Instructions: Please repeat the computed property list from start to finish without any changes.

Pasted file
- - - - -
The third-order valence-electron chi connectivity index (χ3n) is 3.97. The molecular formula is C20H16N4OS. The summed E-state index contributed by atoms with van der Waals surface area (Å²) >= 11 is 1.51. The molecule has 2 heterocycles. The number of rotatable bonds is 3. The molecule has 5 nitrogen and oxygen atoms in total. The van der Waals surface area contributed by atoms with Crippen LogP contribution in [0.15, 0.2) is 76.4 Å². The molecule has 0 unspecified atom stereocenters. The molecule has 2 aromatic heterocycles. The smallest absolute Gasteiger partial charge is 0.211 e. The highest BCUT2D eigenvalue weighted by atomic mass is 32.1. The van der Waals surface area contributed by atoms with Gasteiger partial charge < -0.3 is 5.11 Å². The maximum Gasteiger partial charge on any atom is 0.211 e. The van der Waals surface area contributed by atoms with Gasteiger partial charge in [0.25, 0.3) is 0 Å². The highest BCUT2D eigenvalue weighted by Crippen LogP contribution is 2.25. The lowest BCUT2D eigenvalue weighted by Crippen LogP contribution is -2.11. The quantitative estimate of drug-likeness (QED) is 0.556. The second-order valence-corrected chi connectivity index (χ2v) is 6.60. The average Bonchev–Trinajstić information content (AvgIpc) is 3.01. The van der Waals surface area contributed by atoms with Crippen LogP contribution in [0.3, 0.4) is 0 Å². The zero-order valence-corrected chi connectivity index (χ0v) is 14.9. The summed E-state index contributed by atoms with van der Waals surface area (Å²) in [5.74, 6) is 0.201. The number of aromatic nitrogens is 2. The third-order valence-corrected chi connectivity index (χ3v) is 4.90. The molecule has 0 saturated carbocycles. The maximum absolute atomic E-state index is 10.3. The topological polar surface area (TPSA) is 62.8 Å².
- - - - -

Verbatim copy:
The third-order valence-electron chi connectivity index (χ3n) is 3.97. The molecular formula is C20H16N4OS. The summed E-state index contributed by atoms with van der Waals surface area (Å²) >= 11 is 1.51. The molecule has 2 heterocycles. The number of rotatable bonds is 3. The molecule has 5 nitrogen and oxygen atoms in total. The van der Waals surface area contributed by atoms with Crippen LogP contribution in [0.15, 0.2) is 76.4 Å². The molecule has 0 unspecified atom stereocenters. The molecule has 2 aromatic heterocycles. The smallest absolute Gasteiger partial charge is 0.211 e. The highest BCUT2D eigenvalue weighted by atomic mass is 32.1. The van der Waals surface area contributed by atoms with Gasteiger partial charge < -0.3 is 5.11 Å². The maximum Gasteiger partial charge on any atom is 0.211 e. The van der Waals surface area contributed by atoms with Gasteiger partial charge in [0.25, 0.3) is 0 Å². The highest BCUT2D eigenvalue weighted by Crippen LogP contribution is 2.25. The lowest BCUT2D eigenvalue weighted by Crippen LogP contribution is -2.11. The quantitative estimate of drug-likeness (QED) is 0.556. The second-order valence-corrected chi connectivity index (χ2v) is 6.60. The average Bonchev–Trinajstić information content (AvgIpc) is 3.01. The van der Waals surface area contributed by atoms with Crippen LogP contribution in [0.3, 0.4) is 0 Å². The zero-order valence-corrected chi connectivity index (χ0v) is 14.9. The summed E-state index contributed by atoms with van der Waals surface area (Å²) in [5.74, 6) is 0.201. The number of aromatic nitrogens is 2. The third-order valence-corrected chi connectivity index (χ3v) is 4.90. The molecule has 0 saturated carbocycles. The maximum absolute atomic E-state index is 10.3. The topological polar surface area (TPSA) is 62.8 Å².